When it comes to the best places to live in the United States, these spots top the list, literally. We pored over data on cost of living, public schools, jobs, diversity, walkability, and much more, and after all that number crunching, we have our winners.
But what’s it really like to live in these places? That’s where you come in.
Niche isn’t just about the numbers. We also have millions of users who give us (and you) the inside scoop on their communities. So here’s what real live residents are saying about the top 10 towns.
(P.S. Want to review your neck of the woods? You could win $1,000.)
“…I’ve moved a lot; I’ve lived in four states and two countries. But, by far, Dublin is the best overall city to live in. Everything you need is here, and the city is only growing, with more and more town squares and residential areas. Another advantage is that it is less than 30 minutes away from downtown Columbus, a great place to visit. I simply couldn’t ask for anything else in this beautiful city.”
But you might not want to plan on staying out late. Another resident says, “The nightlife needs a serious rescue because the city seems to shut down incredibly early.”
“It’s a beautifully groomed area with some of the nicest real estate and schools in Michigan. There is no shortage of good food, shopping, and entertainment including two cinemas. Visitors can stay at the Townsend Hotel, the best hotel in the state outside of those in Detroit. It’s located in a convenient, central location. If you have enough money, and you will need a lot of it, you will never be bored.”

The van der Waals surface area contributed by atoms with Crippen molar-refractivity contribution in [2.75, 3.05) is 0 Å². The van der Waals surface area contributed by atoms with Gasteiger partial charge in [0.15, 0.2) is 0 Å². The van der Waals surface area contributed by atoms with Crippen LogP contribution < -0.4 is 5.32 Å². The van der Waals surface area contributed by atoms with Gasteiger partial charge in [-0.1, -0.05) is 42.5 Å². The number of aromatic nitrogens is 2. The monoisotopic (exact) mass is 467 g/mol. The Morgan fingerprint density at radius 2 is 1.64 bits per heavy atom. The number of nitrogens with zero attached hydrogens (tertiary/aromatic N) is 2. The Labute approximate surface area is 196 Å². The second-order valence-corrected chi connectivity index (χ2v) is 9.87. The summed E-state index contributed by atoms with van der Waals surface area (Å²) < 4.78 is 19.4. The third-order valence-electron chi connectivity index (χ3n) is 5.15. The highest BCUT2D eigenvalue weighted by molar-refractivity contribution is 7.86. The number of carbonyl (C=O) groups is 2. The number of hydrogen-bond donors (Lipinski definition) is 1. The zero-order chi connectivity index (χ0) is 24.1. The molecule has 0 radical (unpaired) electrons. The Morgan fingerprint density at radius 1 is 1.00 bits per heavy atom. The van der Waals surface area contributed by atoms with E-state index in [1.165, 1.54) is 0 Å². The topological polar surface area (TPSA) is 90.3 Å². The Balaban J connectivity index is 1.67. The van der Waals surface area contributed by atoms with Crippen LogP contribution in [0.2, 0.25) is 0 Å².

Don’t wait too long to check it out, though. Another resident says that Birmingham is, “Nice, but seems to be getting overcrowded.”
“You will often find generations of families living in Brentwood. Most of the town is involved in community service or the local schools. Lots of small businesses, yet also thriving shopping centers with big box stores to attract residents from other communities.”
As for real estate in Brentwood, another resident says:
“Great variety of housing options. Big houses, little houses. New houses, old houses. NO abandoned properties — they get scooped up and a big new house is built. Cost is reasonable and cheaper than other nearby communities.”
“Although certain aspects of Clayton stand for a reevaluation (the cost of living, diversity), it was an incredible neighborhood to grow up in. As a child, I was completely safe and had access to some of the best public schools in the nation. And today, as a young adult, I find the nightlife to be exciting and open to anyone.”
“BG is a nice little city among the Chicago suburbs. The school system is good and prepares you for college or other opportunities. Every neighborhood has a park in which children can play. There are plenty of chain and local restaurants at which to eat and chain stores at which to shop. There are good libraries and entertainment venues nearby. A train to downtown Chicago runs through the town.”
Another Buffalo Grover says, “Nice area, but people here seem to have an entitlement issue.”